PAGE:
First grain shortages[edit]

The Ottoman Empire joined the Central Powers in World War I on October 28, 1914.[6] The Ottoman government had appropriated all of the empire's railway services for military use, which disrupted the procurement of crops to parts of the empire.[7] One of the first cities to be hit by the grain shortage was Beirut.

On November 13, 1914, only 2 weeks after the Ottoman Empire joined World War I, a group of citizens stormed the Beirut municipality to warn the municipal council of the severe shortage of wheat and flour in the city. The train freight cars that regularly transported grains from Aleppo had not arrived and the bakery shelves were empty. Angry mobs looted the bakeries of whatever little reserves of flour and grain they had left.[8] The municipal council dispatched a message to then Beirut Vali Bekir Sami Kunduh who requested grain provisions from the governor of Aleppo Vilayet and urged the Ottoman authorities to prioritize grain shipping to Beirut. Acquiring train freight cars to transport anything to the Beirut Vilayet was impossible without paying large bribes to military commanders and to the railroad authorities. Grain prices began to soar, which prompted the president of Beirut's municipal body, Ahmad Mukhtar Beyhum, to address the grain supply bottlenecks himself.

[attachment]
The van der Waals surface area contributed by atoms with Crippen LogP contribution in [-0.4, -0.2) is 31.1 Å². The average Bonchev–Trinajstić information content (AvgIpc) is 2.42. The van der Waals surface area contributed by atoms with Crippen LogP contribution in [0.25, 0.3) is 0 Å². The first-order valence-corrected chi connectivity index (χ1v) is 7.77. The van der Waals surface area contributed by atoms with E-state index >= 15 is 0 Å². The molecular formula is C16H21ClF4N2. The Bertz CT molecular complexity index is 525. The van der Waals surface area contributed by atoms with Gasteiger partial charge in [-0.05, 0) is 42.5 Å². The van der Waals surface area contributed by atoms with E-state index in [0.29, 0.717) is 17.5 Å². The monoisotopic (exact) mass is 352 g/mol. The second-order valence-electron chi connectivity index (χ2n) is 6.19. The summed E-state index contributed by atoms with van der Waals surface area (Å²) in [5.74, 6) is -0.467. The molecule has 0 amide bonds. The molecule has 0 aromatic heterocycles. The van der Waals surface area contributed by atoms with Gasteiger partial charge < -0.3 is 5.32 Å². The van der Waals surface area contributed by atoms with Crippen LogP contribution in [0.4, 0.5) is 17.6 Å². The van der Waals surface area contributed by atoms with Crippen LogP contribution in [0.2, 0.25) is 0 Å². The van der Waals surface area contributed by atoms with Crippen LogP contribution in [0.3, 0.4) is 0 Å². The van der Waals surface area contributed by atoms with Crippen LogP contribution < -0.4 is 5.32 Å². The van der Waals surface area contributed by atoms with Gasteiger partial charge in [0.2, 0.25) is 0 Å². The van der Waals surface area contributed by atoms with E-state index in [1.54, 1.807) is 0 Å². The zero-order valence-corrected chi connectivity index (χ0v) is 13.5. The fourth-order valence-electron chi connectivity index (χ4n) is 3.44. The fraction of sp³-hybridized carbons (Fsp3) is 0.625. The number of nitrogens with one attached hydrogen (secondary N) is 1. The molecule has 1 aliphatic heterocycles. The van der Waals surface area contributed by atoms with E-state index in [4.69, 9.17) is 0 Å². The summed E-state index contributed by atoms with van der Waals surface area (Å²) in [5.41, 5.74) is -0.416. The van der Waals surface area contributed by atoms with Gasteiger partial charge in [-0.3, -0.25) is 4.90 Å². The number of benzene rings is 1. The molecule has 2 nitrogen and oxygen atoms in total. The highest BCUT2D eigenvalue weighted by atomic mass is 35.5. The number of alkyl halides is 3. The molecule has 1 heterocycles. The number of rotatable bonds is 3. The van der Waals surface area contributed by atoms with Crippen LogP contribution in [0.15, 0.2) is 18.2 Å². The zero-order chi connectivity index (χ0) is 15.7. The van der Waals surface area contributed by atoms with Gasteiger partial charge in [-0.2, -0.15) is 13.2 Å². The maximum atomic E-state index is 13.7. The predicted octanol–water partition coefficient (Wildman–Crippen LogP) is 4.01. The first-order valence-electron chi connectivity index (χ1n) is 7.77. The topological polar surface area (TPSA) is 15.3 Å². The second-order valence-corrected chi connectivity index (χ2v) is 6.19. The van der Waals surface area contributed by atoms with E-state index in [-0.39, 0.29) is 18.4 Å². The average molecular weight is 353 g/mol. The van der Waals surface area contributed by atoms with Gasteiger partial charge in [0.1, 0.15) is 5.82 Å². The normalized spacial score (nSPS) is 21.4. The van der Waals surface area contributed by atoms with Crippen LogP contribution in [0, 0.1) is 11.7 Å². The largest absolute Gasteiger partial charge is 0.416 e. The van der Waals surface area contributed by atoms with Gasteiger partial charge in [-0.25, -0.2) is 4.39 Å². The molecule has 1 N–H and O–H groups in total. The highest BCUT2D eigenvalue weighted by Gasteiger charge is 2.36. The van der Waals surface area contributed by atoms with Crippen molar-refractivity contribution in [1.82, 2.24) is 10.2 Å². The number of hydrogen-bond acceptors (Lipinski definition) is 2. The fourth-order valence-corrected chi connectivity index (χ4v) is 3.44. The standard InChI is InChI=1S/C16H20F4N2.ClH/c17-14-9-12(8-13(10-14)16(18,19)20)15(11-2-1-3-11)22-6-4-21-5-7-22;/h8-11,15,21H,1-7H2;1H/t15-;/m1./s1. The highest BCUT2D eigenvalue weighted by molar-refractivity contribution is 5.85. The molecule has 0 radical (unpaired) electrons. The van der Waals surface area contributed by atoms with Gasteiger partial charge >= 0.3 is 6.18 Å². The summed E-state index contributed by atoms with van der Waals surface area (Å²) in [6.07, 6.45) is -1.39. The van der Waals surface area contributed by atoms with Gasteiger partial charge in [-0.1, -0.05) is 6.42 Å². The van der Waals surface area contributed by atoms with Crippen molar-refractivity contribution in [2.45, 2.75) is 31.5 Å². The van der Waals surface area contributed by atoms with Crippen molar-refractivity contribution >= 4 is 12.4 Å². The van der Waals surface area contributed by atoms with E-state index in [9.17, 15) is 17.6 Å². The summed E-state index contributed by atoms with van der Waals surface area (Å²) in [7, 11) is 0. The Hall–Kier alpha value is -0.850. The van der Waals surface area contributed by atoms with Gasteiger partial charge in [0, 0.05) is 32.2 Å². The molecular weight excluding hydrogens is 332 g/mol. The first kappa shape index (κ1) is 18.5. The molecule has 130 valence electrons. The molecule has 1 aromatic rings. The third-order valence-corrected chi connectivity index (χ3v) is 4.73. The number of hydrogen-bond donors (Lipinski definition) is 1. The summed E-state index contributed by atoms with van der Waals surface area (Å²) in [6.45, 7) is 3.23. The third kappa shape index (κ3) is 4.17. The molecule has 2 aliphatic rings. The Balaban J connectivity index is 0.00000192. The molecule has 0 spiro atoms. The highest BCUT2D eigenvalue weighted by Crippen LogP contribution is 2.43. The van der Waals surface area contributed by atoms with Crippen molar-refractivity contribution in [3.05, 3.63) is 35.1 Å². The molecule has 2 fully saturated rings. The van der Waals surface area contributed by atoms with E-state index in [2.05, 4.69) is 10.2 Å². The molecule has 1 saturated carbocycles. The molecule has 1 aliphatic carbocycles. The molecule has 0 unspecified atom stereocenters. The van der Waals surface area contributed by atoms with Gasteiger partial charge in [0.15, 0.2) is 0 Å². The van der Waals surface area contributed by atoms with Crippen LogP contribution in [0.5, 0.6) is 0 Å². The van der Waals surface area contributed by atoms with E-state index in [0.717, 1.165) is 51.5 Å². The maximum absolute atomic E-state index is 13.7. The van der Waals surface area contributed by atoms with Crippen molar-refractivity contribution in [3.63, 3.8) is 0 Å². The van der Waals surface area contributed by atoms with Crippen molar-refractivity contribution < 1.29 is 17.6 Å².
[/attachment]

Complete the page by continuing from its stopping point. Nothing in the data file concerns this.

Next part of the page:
On November 14, 1914, Beyhum took off to Aleppo, where he negotiated with the authorities and secured grain freight cars from the Ottoman Fourth Army. The wheat was paid for from the municipal treasury. Grain freights arrived to Beirut on November 19, 1914 to the relief of the masses;[7] however, the crisis was to worsen as reports of the Ottoman officials and correspondence of the Syrian Protestant College staff indicated that food shortage became a daily occurrence as of November 1914 and got more severe as the war drew out.[9]

Impact[edit]

Around 200,000 people starved to death at a time when the population of Mount Lebanon was estimated at 400,000.[2][10] The Mount Lebanon famine caused the highest fatality rate by population of World War I.[1] Bodies were piled in the streets and people were reported to be eating street animals, while some even resorted to cannibalism.[1][2]

Soup kitchens were set up but had little effect in relieving the starving population.[2] The Lebanese community in Egypt funded the shipping of food supplies to the Lebanese mainland through the Island of Arwad facing the Syrian littoral to the north of Tripoli. This assistance was delivered to the Maronite patriarchate who distributed it to the populace through its convents.[5]